Khris Davis Crushing (and Striking Out) Like Few Others
- Slugger Khris Davis hit his 24th home run of the season on July 6. That total is tied for the sixth-most by an Oakland player before the All-Star Game and the most since Mark McGwire hit 31 pre-break home runs in 1997.
- Has registered 117 strikeouts for the season, which is an Athletics record for strikeouts before the All-Star Break. The previous was 114 by Cust in 2008.
- Has 66 home runs over the last two seasons, which is the most in the Major Leagues. Edward Encarnacion and Mark Trumbo are next, both with 60 home runs during that period
Note: Jackson would finish the season with 47 home runs.
An Old One
- At the age of 36, Chris Smith earned a spot start on July 8 for Oakland at Seattle. In doing so he became the oldest A’s pitcher ever to make his first Major League start.
- Smith had made 63 Major League appearances as a reliever, including 13 with Oakland last season, but had never started a game at this level.
- The oldest A’s pitcher to make his first Major League start was back in the Philadelphia days. Joe Pate did so on May 6, 1926 against the St. Louis Browns, at 33 years, 334 days, according to team officials.
- In that game, Pate had a no decision and the following pitching line: 3 IP, 4 H, 3 R, 1 ER, 2 BB and 0 SO. Pate ended with just two games started in his career.
- Smith has made 164 starts as a minor leaguer.
- According to the Elias Sports Bureau, Smith became just the fourth Major League pitcher over the last 55 years to make his first start at age 36 or greater (see list immediately below).
Years / Days
||36 / 090
||37 / 218
||38 / 052
||36 / 259
Note on Jason Lane:
Jason Lane became the oldest pitcher to make his first career start on the hill in Padre franchise history at 37. His story doesn’t stop there. If his name sounds familiar, you might recall him hitting 26 home runs for the 2005 Houston Astros in the regular season and then clubbing three home runs in the postseason — including one in the World Series.
After Lane’s career year in 2005, he hit just .201 in 2006 and things spiraled downward from there at the plate. He played strictly in the minors in 2008 and then transitioned to pitching in 2009. In 2012, he bounced between Triple-A and Independent ball (with the Sugar Land Skeeters). He did the same in 2013 with Sugar Land and Tucson (the Padres’ Triple-A affiliate). In Triple-A this season, Lane made 19 starts. And now, he has one major-league start under his belt.
When Satchel Pitched Again
In 1965, Kansas City Athletics owner Charles O. Finley signed Satchel Paige, 59 at the time, for one game. On September 25, against the Boston Red Sox, Finley invited several Negro league veterans including “Cool Papa” Bell to be introduced before the game. Paige was in the bullpen, sitting on a rocking chair, being served coffee by a “nurse” between innings.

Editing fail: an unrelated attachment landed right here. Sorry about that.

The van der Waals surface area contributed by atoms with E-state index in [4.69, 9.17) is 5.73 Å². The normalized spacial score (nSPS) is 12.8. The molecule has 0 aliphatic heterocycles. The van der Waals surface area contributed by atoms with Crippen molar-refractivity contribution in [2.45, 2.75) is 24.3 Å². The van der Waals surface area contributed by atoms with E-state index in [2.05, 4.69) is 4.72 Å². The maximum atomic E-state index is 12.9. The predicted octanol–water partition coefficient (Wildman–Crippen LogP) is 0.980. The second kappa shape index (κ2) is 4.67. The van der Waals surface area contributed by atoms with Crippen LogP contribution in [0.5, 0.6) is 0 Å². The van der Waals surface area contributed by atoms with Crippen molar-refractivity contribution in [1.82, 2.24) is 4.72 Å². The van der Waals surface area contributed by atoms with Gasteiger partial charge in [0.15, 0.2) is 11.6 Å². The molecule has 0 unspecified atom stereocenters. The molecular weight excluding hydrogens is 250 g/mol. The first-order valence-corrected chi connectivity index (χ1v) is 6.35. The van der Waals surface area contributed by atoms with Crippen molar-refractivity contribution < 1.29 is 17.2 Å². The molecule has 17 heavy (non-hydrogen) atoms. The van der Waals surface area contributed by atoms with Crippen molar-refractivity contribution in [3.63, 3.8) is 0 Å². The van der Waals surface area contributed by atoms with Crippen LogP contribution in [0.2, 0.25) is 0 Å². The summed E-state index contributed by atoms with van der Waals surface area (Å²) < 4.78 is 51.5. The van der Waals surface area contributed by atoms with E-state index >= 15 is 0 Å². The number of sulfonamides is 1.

He started the game by getting Jim Gosger out on a pop foul. The next man, Dalton Jones, reached first and went to second on an infield error, but was thrown out trying to reach third on a pitch in the dirt. Carl Yastrzemski doubled and Tony Conigliaro hit a fly ball to end the inning. The next six batters went down in order, including a strikeout of Bill Monbouquette.
In the fourth inning, Paige took the mound, to be removed according to plan by Haywood Sullivan. He walked off to a standing ovation from the small crowd of 9,289. The lights dimmed and, led by the public address announcer, the fans lit matches and cigarette lighters while singing “The Old Gray Mare.” The double by Yaz was the only blemish.
This was another publicity stunt by A’s owner Charlie Finley. By 1965, Paige was more than a star. He was a legend. He’d pitched for the Kansas City Monarchs in the Negro Leagues — and for anyone who would pay him in the offseason — before finally debuting with the Cleveland Indians in 1948. He was the first Negro Leagues player inducted to the Hall of Fame, in 1971.
Yes, Paige was famous. Finley had a hunch Paige might still be able to pitch in 1965, but he was dead certain he’d draw a crowd. Finley’s plan with Paige worked, and not just by quadrupling the attendance from the day before.
Age Not Slowing Down Rajai Davis
- Outfielder Rajai Davis, 36, became the oldest player to produce a four-steal game for the Athletics in the team’s 117-year history in the July 5 game. Previously, Bert Campaneris had been the oldest A’s player to swipe four bases in a game when he did so at age 34 in 1976.
- Franklin Barreto’s home run on July 4th was the fourth walk-off for the Athletics this season — the most of any team. Per the Elias Sports Bureau, the 21-year-old Barreto is the second-youngest Athletics player with a walk-off home run, trailing only Hall-of-Famer Jimmie Foxx, who was 20 when he hit one for the Philadelphia Athletics in 1928.